After last year’s wet autumn, farmers were unable to reseed leys, and many acres of grassland have been badly damaged by poaching and the poor weather since, explains David Rhodes, technical manager at DLF. “This could create a serious shortage of forage acres during 2018.”
With the continued wet spring, many farmers are now using more of their forage stocks or buying in extra fodder to make up the shortfall. And turnout is likely to be particularly late, he adds. “According to AHDB’s weekly update, grass was growing at an average rate of 13.9kg dry matter per hectare/day at the end of March – that compares to 41.2kg at the same time last year.”
The weather damaged leys will not provide the yield or quantity of silage needed in the coming season, warns John Harris, south west adviser at Oliver Seeds. “The prolonged winter housing period coupled with the late spring – and the resulting lower yield potential from late sown spring crops – will put pressure on this year’s ability to fill the clamp. In addition, extra nitrogen won’t help these damaged swards yield.”
Several strategies can be employed to ensure both successful establishment and production in the year of sowing and help farmers get back to good productive swards.
Under-sowing a whole-crop cereal or arable silage with grass is one choice, which provides a potentially high yield of protein and starch in as little as 14 weeks with the established grass to use thereafter, says Mr Rhodes. However, it does usually involve two passes with the drill.
For those who prefer to stick with grass, Westerwolds ryegrass is a straightforward and highly effective way of producing bulk in the year of sowing. “It’s also the only grass to form a stem in year one; all other species remain leafy in their maiden season, so that may help those making hay or haylage.”
Another option is to carry out a full reseed in the spring using a standard grass mixture with up to 7.5kg/ha (3kg/ac) of Westerwolds ryegrass added, and increasing the sowing rate to 42–45kg/ha (17-18kg/ac). This would be ready for grazing within eight weeks and cutting within 10 to 12 weeks, he explains.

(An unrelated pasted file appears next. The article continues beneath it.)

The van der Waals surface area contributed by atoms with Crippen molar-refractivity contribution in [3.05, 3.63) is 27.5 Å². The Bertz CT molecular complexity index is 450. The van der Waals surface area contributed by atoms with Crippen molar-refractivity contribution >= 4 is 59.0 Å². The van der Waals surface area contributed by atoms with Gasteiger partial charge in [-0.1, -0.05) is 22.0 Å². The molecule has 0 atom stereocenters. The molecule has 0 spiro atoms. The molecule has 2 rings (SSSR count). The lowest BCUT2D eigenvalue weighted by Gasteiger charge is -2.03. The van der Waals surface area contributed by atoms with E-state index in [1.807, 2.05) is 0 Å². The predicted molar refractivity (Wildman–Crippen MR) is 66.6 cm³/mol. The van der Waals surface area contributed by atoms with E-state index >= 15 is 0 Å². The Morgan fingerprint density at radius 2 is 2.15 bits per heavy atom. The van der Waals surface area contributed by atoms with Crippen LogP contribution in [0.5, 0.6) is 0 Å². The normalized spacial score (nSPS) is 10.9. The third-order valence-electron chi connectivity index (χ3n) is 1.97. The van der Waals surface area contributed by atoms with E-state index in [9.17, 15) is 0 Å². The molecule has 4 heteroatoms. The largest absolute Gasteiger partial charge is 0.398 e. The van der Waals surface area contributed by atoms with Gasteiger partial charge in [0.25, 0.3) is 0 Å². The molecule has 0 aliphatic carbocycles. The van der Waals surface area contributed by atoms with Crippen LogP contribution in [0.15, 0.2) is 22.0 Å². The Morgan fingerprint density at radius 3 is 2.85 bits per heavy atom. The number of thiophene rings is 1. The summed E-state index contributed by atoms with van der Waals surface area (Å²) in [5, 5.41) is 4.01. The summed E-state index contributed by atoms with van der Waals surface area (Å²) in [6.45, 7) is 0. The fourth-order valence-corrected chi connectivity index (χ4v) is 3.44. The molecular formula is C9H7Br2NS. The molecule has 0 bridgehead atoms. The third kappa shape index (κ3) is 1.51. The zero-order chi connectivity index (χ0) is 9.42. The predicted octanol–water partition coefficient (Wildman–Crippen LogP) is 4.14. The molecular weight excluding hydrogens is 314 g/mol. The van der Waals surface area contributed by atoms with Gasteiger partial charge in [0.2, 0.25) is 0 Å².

“This will also allow for rapid regrowth for grazing or subsequent cuts, with production of up to 10t/ha of dry matter in the year of sowing. The Westerwolds then becomes a nurse crop for establishing the standard mixture, ready for the following year. It’s a simple, low-cost solution to overcome production shortfalls but leaves you with the ley you need going forwards.”
However, as Westerwolds is an aggressive, fast growing species, it’s essential that it is encouraged to die out in the year of sowing, says Mr Rhodes. “Consequently, mixtures containing Westerwolds should always be sown before the end of June and their autumn management should include hard grazing to ensure this component is minimised for the following year.”
A third option is to sow Westerwolds ryegrass as a pure stand for multiple cut silage over the summer before a full re-seed in the autumn, he adds. “Sowing at 37kg/ha (17-18kg/ac), this can produce up to 15t DM/ha and is very responsive to high fertiliser input. Beware though, if it is used in an arable rotation it is important to cut the crop before it becomes over-mature, to prevent it from shedding viable seeds that could cause problems in subsequent crops.”
Over seeding existing leys could also be another alternative, says Mr Harris. “Whatever you decide, take the time to assess your fields and make sure the grass mixture is right for the site, purpose and stock. Discuss your requirements with a seed specialist who will help you make the right decision.”